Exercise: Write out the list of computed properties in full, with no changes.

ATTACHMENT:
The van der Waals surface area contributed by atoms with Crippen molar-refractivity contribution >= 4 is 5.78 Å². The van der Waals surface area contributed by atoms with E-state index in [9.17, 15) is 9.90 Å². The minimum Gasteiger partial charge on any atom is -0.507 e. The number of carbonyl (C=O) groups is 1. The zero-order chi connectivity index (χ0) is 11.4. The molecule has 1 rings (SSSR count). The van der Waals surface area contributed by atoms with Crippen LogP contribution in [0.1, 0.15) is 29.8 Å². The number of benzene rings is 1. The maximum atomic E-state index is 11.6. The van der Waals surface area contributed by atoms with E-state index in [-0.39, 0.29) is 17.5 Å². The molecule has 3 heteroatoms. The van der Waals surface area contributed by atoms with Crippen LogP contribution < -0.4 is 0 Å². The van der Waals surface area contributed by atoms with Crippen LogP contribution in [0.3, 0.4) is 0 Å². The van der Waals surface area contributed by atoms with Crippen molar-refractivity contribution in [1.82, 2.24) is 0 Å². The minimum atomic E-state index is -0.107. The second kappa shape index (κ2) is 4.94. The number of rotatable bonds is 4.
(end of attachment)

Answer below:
The van der Waals surface area contributed by atoms with Crippen molar-refractivity contribution >= 4 is 5.78 Å². The van der Waals surface area contributed by atoms with E-state index in [9.17, 15) is 9.90 Å². The minimum Gasteiger partial charge on any atom is -0.507 e. The number of carbonyl (C=O) groups is 1. The zero-order chi connectivity index (χ0) is 11.4. The molecule has 1 rings (SSSR count). The van der Waals surface area contributed by atoms with Crippen LogP contribution in [0.1, 0.15) is 29.8 Å². The number of benzene rings is 1. The maximum atomic E-state index is 11.6. The van der Waals surface area contributed by atoms with E-state index in [-0.39, 0.29) is 17.5 Å². The molecule has 3 heteroatoms. The van der Waals surface area contributed by atoms with Crippen LogP contribution < -0.4 is 0 Å². The van der Waals surface area contributed by atoms with Crippen LogP contribution in [0.3, 0.4) is 0 Å². The van der Waals surface area contributed by atoms with Crippen molar-refractivity contribution in [1.82, 2.24) is 0 Å². The minimum atomic E-state index is -0.107. The second kappa shape index (κ2) is 4.94. The number of rotatable bonds is 4.